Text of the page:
Whenever we see a sports injury in the clinic we always ask if they used ice in the initial stages of the management of the injury. Often the reply is “I’m not sure whether to use ice or heat”?

There has been ongoing research and discussions on this topic for many years now and the majority of this research tends towards the ongoing use of ice and the added use of Movement or Protection, hence MICE or PRICE.

The question is how long do we apply the ice for? Well, some research papers recommend for the first 48 hours. Others say until the inflammation has stopped and the swelling is starting to subside. It’s very hard to say what is going to work for everybody or every injury. So it’s a matter of getting some advice from a health professional, whether that is your Sports Trainer, physiotherapist or even team doctor. They may all have a different viewpoint and that will depend on the type of injury sustained.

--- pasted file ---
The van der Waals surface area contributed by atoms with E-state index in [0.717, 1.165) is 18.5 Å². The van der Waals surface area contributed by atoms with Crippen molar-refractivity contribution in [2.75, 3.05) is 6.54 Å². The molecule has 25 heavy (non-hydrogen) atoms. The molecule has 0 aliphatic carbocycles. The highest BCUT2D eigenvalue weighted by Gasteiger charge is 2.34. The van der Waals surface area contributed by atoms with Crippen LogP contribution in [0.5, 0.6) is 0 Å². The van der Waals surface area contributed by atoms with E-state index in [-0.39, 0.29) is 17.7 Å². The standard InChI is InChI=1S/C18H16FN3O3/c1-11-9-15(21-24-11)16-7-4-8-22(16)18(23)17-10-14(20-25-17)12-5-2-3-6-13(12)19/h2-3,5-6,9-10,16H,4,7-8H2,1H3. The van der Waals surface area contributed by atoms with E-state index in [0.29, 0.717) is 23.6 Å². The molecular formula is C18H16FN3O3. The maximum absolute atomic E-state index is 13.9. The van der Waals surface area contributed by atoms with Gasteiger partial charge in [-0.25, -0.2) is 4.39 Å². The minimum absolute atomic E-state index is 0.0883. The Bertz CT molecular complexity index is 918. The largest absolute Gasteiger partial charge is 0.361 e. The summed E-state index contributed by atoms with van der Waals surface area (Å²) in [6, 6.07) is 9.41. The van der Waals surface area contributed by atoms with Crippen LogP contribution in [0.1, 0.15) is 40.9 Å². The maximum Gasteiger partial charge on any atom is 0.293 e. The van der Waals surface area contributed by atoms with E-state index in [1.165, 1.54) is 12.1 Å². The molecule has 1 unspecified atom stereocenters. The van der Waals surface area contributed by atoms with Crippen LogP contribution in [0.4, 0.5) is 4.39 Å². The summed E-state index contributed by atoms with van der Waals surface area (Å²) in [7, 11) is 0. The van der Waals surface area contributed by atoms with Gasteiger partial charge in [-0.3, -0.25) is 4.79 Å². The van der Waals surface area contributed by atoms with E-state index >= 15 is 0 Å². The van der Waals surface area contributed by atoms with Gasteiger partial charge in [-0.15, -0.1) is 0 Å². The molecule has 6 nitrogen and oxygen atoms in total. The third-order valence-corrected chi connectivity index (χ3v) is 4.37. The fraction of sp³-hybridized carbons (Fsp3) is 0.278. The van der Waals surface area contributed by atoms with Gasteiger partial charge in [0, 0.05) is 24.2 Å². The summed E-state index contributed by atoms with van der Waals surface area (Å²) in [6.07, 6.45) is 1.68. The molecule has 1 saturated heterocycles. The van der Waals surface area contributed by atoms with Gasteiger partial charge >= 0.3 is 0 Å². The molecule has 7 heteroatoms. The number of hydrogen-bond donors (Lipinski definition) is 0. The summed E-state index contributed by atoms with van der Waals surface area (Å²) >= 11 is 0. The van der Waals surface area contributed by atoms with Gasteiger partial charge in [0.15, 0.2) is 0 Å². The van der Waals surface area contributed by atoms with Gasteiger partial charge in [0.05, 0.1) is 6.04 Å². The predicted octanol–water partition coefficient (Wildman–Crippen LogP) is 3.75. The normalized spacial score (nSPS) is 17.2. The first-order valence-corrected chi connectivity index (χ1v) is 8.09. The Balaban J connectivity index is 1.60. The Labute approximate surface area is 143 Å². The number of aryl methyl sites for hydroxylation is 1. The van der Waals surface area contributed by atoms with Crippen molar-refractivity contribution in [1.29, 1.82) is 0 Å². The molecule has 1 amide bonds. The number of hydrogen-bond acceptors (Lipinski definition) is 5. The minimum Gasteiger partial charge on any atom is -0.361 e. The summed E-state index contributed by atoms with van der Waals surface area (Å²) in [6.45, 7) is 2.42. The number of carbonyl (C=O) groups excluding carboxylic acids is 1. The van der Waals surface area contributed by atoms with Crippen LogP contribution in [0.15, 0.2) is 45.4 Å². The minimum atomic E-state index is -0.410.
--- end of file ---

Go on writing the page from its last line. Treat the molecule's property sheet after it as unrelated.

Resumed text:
Now in the acute stage of the injury it is recommended to at least slow down the amount of inflammation that the injury is creating. This combined with some compressions may also have the effect of giving you the confidence that a joint is being supported and this psychological benefit also helps to speed up the rate of recovery.

The other benefit is that it acts as pain relief for the injured person and once again as the pain is being reduced the psychological benefits of this for the injured person are well documented.

Some recent research has documented that the use of MICE – Movement, Ice, Compression and Elevation – promotes a better response for healing of the damaged tissue, then keeping the tissue or the joint immobilised.

Early movement of damaged tissue after injury has shown to the very beneficial. Taking the tissues through a range of movement also acts as a way of orientating the scar tissue fibres into the same orientation as muscle tissue fibres, thereby reducing time out of your sport.

The challenge is to know when to stop how far to go. Sometimes less is best. Too much movement you may cause damage to tissue, so is a matter of being guided by your allied health professional.

More information on this topic can be found here

Another post from Royal Australian College of General Practitioners on the same subject